Falsely billed for room damage

 
Old Jun 11, 14, 10:14 am
  #1  
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Falsely billed for room damage

I recently stayed at the Westin O'Hare and after checking out, I get an additional charge on my room for $500. I call management to ask what the charge is. They say the room had been damaged and send me photos. The room is damaged, but it's not anything we did but they are charging us anyway.

They did a key audit which shows that the only person who saw the room before secruity was us and the cleaning person, so our theory is the cleaning person got fed up and vandalized our room. We have called both the hotel, the hotel's general operations manager, and starwood corporate - none of them sided with us.

Any advice? I would understand them blaming a random customer, but I probably have ~100 lifetime stays and ~200 lifetime nights with no history of problems.
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Old Jun 11, 14, 10:33 am
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Whether you have stayed at the Westin O'Hare 100 times or not, all the property's owners are concerned about is the damage to the room.

When you say, "charge on my room for $500)", I am presuming that your CC has already been debited by that amount. In that case, with the property not budging, your alternatives are:

1. Dispute the additional charge on your CC (but understand that if the peoperty documents the extra charge, you will almost certainly lose). While it's not the end of the road, whatever evidence it is that you have that the room cleaners did this to you, should be included. If you don't have any, forget it. Just sounds paranoid.

2. Sue the property for the money since it's already been debited to your CC.

3. Lump it.
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Old Jun 11, 14, 10:42 am
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Sometimes when checking out, FD will call Housekeeping and ask them to do a final check of the honor bar before they tally up your final bill. Obviously if they did that and no damage was reported, you could be in the clear. Any recollection either way?
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Old Jun 11, 14, 11:01 am
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What exactly is the damage they are billing you for?
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Old Jun 11, 14, 11:41 am
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At a minimum, I would ask for receipts to document the actual cost of repairing / replacing whatever was damaged. $500 is a very arbitrary number. It sounds like a rough estimate of the damage cost.

I am also very curious about the nature of the damage. Is it something that would have been common for an occupant to do or is it vandalism or something? Would there have been noise when the damage occurred? This might be helpful to your case depending on specifics.

If you have honestly been wronged, you need to decide how much it matters to you. Your best course of action might be to just grin and bear it. Amongst other things, SPG could pull your platinum status if you make too big of a fuss, but if you are OK with that, and you are willing to spend some time and energy fighting for the principle here, you have a number of options:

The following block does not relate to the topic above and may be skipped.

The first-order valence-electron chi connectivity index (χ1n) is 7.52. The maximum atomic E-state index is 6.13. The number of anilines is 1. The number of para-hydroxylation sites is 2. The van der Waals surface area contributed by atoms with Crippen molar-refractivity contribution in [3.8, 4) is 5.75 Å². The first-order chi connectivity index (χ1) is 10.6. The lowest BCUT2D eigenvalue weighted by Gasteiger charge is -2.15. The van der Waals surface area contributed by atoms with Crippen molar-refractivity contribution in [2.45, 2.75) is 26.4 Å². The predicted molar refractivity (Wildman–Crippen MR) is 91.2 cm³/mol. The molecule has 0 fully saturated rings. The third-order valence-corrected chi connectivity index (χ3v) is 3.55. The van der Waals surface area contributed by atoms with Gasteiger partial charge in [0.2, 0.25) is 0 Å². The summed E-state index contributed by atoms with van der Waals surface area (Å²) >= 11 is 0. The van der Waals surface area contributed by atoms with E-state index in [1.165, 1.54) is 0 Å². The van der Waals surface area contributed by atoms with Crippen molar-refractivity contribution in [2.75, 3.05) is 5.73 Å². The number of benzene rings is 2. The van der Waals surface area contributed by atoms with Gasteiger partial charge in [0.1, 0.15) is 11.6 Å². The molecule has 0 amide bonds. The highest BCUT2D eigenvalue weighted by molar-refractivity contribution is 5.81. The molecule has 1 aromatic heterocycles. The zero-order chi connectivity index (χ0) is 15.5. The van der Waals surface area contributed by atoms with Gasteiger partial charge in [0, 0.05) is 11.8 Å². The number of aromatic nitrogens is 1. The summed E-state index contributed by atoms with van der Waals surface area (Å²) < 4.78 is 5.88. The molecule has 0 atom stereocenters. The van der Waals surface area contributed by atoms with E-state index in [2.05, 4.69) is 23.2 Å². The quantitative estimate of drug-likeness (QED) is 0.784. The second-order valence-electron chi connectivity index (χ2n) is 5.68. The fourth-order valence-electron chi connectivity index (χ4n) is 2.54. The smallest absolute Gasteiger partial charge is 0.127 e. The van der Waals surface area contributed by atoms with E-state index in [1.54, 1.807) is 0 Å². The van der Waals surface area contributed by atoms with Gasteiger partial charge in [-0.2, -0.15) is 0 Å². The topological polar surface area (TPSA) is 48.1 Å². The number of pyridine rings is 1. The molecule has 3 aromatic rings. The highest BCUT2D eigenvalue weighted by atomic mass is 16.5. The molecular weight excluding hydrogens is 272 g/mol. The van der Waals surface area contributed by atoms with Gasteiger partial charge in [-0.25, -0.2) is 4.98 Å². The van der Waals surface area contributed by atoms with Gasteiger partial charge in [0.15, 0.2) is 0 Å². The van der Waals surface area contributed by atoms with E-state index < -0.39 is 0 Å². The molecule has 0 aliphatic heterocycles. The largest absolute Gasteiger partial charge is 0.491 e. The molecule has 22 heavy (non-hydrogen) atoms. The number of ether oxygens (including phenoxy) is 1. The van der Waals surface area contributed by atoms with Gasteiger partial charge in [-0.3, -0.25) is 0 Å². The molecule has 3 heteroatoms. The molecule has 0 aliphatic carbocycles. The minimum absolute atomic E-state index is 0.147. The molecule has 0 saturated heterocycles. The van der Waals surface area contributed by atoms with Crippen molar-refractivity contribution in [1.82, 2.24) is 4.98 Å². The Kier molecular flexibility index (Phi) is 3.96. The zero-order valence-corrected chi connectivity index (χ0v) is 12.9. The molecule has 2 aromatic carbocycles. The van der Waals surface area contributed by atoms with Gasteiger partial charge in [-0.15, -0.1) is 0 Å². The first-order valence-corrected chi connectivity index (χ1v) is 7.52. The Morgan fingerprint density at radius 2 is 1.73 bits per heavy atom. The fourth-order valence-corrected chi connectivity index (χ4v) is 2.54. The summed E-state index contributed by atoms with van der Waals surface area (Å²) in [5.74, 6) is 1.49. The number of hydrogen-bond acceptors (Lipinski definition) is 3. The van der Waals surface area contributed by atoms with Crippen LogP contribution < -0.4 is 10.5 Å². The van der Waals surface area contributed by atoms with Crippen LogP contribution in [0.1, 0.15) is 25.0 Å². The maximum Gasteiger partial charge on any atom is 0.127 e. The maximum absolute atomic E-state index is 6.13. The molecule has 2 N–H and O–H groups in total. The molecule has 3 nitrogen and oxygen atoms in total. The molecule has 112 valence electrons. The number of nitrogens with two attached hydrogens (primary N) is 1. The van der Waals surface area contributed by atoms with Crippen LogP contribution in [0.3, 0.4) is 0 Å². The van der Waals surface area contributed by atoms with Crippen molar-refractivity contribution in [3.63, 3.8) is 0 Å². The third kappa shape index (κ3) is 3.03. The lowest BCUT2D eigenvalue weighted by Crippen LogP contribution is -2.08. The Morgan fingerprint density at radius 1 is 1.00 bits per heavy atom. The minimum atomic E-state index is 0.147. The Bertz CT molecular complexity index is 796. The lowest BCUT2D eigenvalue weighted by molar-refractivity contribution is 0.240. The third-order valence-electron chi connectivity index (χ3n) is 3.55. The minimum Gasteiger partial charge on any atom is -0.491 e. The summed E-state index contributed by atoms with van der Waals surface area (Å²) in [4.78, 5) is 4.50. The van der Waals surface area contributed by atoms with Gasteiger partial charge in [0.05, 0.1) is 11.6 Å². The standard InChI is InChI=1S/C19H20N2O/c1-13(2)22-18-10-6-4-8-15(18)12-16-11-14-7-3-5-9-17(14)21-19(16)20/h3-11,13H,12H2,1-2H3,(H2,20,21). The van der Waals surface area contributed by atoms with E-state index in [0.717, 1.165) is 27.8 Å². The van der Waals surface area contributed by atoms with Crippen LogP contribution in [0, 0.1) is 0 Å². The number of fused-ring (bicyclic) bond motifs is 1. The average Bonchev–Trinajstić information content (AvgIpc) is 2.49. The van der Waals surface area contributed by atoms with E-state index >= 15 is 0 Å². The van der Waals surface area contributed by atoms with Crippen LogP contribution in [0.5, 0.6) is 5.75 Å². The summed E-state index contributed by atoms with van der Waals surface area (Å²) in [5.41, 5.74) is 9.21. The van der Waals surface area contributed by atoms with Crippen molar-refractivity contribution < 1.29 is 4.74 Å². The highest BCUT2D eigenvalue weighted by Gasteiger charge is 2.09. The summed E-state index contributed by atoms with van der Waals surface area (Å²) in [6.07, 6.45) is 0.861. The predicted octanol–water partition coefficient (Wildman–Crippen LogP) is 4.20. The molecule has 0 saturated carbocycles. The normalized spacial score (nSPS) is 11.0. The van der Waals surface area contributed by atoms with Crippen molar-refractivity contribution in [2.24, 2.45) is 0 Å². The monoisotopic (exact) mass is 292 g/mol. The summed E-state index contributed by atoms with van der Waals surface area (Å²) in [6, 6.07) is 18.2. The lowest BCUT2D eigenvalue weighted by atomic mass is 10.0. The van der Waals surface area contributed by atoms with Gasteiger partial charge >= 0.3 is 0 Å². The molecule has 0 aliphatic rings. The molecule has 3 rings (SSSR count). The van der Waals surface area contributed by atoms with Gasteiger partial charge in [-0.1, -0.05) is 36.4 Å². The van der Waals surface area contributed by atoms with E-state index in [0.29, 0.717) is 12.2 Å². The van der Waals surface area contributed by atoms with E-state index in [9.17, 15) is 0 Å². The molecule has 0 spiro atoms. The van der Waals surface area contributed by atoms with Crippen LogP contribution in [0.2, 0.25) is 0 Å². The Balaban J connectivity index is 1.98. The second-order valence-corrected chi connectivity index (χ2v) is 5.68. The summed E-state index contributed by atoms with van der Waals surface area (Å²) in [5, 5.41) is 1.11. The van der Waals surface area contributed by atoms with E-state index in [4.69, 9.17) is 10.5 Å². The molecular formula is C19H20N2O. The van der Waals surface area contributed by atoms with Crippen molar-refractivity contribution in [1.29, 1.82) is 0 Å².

1. Credit card dispute. Should happen immediately.

2. Social media pressure (here, TA, Facebook, etc., etc).

3. Small claims court. File in your home state and name the hotel GM as a defendant personally.
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Old Jun 11, 14, 12:35 pm
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Originally Posted by Soccerdad1995 View Post
At a minimum, I would ask for receipts to document the actual cost of repairing / replacing whatever was damaged. $500 is a very arbitrary number. It sounds like a rough estimate of the damage cost.
There may not be receipts for labor if repairs were performed by inhouse staff.

Originally Posted by Soccerdad1995 View Post
3. Small claims court. File in your home state and name the hotel GM as a defendant personally.
Soccerdad, I'm going to assume that you're not a lawyer.

1. If you're suing the hotel and and possibly the GM (I'll get to him in a minute), you can only file a small claim action against them in their state. At least that's what the Small Claims Procedural Rules provide in nearly all states. It would probably be different if you were to sue SPG, but I don't see that SPG has any possible liability here based on what you've described. It would also be different if you were to file a regular civil action; which you most likely could file locally for you; but then you would be subject to formal procedural and pleading rules and the much higher filling fees.

2. The GM. Does suing the GM add anything to your case or your chances of winning? I suggest that it does not. In Small Claims, the judge is either going to agree with you or not based on what happened. Naming the GM personally doesn't change anything. And it's not like you have to name the GM personally because you need another pocket in case you win. The hotel can afford to pay whatever you win. The hotel and the GM will be represented by the same lawyer. And if you win, the hotel is going to pay you. The GM isn't going to pay anything out of his/her pocket. Naming the GM personally may well require him/her to appear in court personally. That doesn't do anything to increase your chances of winning. If this is about recovering your $500, then don't bother. If this is about revenge for your inconvenience, then that's a different story. Generally, courts don't like revenge litigation.

More to the point, perhaps, is the fact that the GM has no personal liability. Anything which s/he did was in his/her capacity as GM (an employee) of the hotel and not as a private person. Respondeat superior will get rid of any personal claim against the GM in a flash.